A successful reading and special education teacher, Lorna Simmons created the Phonics Intervention program and the K–2 phonics series after developing materials to remedy her own son’s reading difficulties. Her tremendous results in the classroom prompted other teachers to request Lorna’s materials. Saxon Publishers contacted her to see whether she would be interested in sharing her curriculum. Both philosophically and structurally, it was a perfect fit! Here’s Part 1 of CBD’s exclusive interview with Lorna Simmons.

CBD: For many years, you were a special education teacher in public schools. What led you to develop the Saxon Phonics curriculums?

LS: When my oldest child, Zac, began kindergarten, I realized he was not doing as well as the other children. I tried working with him every night, but while my 3-year-old picked up on what I was teaching, Zac did not. Soon, he was in first grade where he had a wonderful teacher but a terrible year. He did not learn to read. The school wanted to hold him back, but I was fearful of that because he was already the tallest child in the class. I didn’t want him to have to endure another year as the Jolly Green Giant! So we sent him on to second grade where he again had a wonderful teacher. She did everything she could to help him, but he was still the lowest child in the class. I then became desperate to find a solution. I took him to Tulsa University to be tested and was happy to find that although he definitely had learning disabilities, he also had a very high IQ. The people at Tulsa made some suggestions, but they really weren’t appropriate for use in a classroom where the teacher had to work with 24 other children. So every night I had Zac redo all the class work he had been assigned that day. He was still not learning to read, though. His life was not very pleasant, and neither was mine. A break finally came when I heard about a course in Lubbock, Texas. I signed up and over the next two years learned more than I had ever learned about phonics. One month into the course, I decided to apply what I was learning; during summer break I started working with Zac and 21 other children who needed help. When school started again, I knew Zac was reading better. I was ecstatic when I found he was three years ahead of where he had been at the start of summer. It was then that I made the decision to see whether the method I had used to teach Zac could be used with other children so that they would not have to go through what Zac had gone through. I wrote a program for my school; other schools heard about it and wanted to buy it. A friend typed up all the worksheets, and we put them into a book. Within five years—and thanks to teachers and parents talking to one another and asking questions—my program was used in 23 states.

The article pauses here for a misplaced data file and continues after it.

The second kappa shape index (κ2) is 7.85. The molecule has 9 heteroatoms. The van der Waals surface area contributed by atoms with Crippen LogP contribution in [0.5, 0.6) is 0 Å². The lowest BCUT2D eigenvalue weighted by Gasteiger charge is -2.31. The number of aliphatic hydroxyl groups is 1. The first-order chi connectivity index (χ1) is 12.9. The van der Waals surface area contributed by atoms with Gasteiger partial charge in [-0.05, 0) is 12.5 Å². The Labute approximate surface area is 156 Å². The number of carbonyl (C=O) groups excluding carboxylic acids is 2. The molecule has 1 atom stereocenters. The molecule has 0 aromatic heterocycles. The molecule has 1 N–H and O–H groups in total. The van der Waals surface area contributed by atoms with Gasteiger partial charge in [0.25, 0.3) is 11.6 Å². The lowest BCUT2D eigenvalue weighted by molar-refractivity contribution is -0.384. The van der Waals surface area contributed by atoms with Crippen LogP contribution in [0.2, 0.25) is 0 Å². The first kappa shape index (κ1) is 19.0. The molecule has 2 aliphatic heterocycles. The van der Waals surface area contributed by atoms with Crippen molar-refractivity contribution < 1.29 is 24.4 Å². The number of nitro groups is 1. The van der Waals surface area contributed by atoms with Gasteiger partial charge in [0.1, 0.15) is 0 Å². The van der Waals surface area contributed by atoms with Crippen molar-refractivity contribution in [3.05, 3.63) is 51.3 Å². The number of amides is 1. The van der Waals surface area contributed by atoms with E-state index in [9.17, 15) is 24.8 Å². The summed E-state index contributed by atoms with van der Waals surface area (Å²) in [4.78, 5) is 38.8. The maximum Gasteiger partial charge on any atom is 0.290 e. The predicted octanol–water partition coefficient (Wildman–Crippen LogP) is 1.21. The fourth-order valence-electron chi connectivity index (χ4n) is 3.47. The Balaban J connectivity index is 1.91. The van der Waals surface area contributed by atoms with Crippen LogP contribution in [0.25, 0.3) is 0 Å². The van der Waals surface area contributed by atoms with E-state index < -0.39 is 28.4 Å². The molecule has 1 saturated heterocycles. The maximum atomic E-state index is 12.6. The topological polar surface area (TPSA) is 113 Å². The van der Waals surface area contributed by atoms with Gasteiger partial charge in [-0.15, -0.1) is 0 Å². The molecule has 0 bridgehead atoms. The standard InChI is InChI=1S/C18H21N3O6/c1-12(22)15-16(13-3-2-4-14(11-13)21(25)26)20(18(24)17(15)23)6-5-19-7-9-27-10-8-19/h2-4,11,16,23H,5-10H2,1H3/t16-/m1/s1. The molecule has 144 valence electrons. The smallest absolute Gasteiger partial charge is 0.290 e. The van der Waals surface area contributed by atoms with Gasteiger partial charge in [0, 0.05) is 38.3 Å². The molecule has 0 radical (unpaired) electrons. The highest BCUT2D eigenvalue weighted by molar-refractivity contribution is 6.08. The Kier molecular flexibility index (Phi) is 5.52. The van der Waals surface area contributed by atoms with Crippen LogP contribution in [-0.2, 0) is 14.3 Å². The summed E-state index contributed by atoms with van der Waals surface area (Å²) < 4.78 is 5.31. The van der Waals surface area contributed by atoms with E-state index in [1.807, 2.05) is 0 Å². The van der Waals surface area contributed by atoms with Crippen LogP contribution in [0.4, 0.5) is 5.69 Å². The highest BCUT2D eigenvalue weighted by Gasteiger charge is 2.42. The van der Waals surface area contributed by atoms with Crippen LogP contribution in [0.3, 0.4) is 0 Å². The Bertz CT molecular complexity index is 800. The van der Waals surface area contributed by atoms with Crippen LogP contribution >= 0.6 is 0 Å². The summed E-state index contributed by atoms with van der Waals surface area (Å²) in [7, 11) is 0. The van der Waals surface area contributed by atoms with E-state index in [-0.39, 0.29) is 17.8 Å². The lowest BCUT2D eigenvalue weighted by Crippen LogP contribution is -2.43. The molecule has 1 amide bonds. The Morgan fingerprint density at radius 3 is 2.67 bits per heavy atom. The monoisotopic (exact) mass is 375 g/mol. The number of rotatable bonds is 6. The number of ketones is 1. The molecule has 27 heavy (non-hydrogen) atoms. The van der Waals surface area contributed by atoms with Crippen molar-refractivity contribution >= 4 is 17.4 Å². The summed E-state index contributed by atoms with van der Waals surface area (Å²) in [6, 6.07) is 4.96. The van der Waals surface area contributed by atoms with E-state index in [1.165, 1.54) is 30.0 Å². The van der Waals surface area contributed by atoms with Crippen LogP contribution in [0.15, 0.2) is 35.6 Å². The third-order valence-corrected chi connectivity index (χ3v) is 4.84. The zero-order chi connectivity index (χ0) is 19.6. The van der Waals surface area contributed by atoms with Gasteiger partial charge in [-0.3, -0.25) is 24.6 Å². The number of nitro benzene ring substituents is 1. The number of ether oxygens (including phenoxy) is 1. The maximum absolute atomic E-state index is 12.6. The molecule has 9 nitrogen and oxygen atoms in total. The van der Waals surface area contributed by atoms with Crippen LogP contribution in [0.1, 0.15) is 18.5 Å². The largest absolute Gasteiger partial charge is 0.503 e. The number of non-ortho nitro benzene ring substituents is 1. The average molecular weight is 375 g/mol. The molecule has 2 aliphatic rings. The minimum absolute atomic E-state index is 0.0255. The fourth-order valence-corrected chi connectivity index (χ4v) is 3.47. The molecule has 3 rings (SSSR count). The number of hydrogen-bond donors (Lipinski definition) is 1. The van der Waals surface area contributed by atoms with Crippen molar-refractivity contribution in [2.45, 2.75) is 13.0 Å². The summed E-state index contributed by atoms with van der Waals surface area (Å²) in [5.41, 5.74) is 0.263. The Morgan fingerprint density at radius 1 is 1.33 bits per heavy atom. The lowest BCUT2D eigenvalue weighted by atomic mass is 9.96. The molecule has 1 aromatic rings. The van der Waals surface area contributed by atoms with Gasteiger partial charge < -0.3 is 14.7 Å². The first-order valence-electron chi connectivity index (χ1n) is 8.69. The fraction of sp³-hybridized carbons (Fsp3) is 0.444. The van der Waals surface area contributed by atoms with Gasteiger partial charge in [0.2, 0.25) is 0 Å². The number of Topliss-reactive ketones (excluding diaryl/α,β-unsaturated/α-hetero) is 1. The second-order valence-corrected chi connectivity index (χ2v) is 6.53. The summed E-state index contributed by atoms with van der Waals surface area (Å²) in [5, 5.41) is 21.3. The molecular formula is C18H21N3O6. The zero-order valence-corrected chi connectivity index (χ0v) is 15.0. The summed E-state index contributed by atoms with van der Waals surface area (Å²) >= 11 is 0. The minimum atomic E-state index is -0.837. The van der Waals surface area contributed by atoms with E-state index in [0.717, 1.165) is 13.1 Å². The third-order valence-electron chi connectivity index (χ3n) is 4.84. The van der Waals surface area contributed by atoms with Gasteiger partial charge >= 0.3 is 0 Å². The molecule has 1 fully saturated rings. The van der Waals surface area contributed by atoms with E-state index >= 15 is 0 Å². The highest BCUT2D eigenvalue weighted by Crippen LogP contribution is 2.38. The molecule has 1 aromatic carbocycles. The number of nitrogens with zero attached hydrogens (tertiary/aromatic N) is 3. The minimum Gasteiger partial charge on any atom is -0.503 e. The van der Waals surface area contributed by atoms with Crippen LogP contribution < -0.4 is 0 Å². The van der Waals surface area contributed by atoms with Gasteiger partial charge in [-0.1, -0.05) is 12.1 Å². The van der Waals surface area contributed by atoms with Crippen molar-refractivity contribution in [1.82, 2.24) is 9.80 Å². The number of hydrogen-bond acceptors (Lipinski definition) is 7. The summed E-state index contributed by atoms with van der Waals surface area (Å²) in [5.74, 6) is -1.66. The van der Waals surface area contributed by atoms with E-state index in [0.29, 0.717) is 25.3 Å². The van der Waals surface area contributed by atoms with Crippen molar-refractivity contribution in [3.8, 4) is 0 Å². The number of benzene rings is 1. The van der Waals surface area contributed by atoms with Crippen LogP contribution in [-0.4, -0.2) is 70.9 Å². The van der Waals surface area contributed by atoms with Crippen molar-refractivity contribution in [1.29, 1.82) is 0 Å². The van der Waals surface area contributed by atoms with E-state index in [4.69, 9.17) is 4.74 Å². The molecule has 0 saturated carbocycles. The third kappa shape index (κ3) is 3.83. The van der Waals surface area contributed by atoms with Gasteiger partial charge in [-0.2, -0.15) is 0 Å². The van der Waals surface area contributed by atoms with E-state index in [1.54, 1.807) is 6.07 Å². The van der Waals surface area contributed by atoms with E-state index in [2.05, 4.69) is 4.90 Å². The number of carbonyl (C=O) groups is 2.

CBD: At what age should children begin to learn to read?

LS: Whenever they start showing the desire. Some will ask about letters, sounds, and words as early as age three, while others will not seem interested until they are older. The desire to read is the biggest indicator that the child is ready to learn. Parents can get their children ready by doing phonemic awareness activities. Then, when they show the desire to read, they will have more success learning.

CBD: One of the basic tenets of whole language is that children naturally learn to read and write. How does a phonics approach differ from this view?

LS: A premise of whole language is that children learn to read much like they learn to talk. I believe this leaves a lot up to chance. It has been proven that not all children can learn in this way. When teaching phonics, I teach every letter and the sounds they make in different situations. I review each letter until the child has mastered the letter and its sound. Everything is directly taught, and I never assume prior knowledge or that children will get something on their own, since I never know for sure if they have been exposed to what I want them to know.

CBD: What teaching strategies can home educators use to enhance the connection between phonics and reading comprehension?

LS: Again, home educators should not assume prior knowledge. Once, I asked a group of students to read some paragraphs in my Phonics Intervention program, and I was stunned by some of the things they did not know. One word the students highlighted over and over was country. When asked, they admitted that they really did not understand its meaning. I have found that one of the best ways to help comprehension is to ask students to read a paragraph and then explain its meaning in their own words. Using this technique, I can quickly find areas of confusion or things students do not have the background


 

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Saxon Phonics K, Home Study Kit
Saxon Phonics K, Home Study Kit


Saxon Phonics 1, Home Study Kit
Saxon Phonics 1, Home Study Kit


Saxon Phonics 2, Home Study Kit
Saxon Phonics 2, Home Study Kit


Saxon Phonics Intervention, Home Study Kit
Saxon Phonics Intervention, Home Study Kit



 

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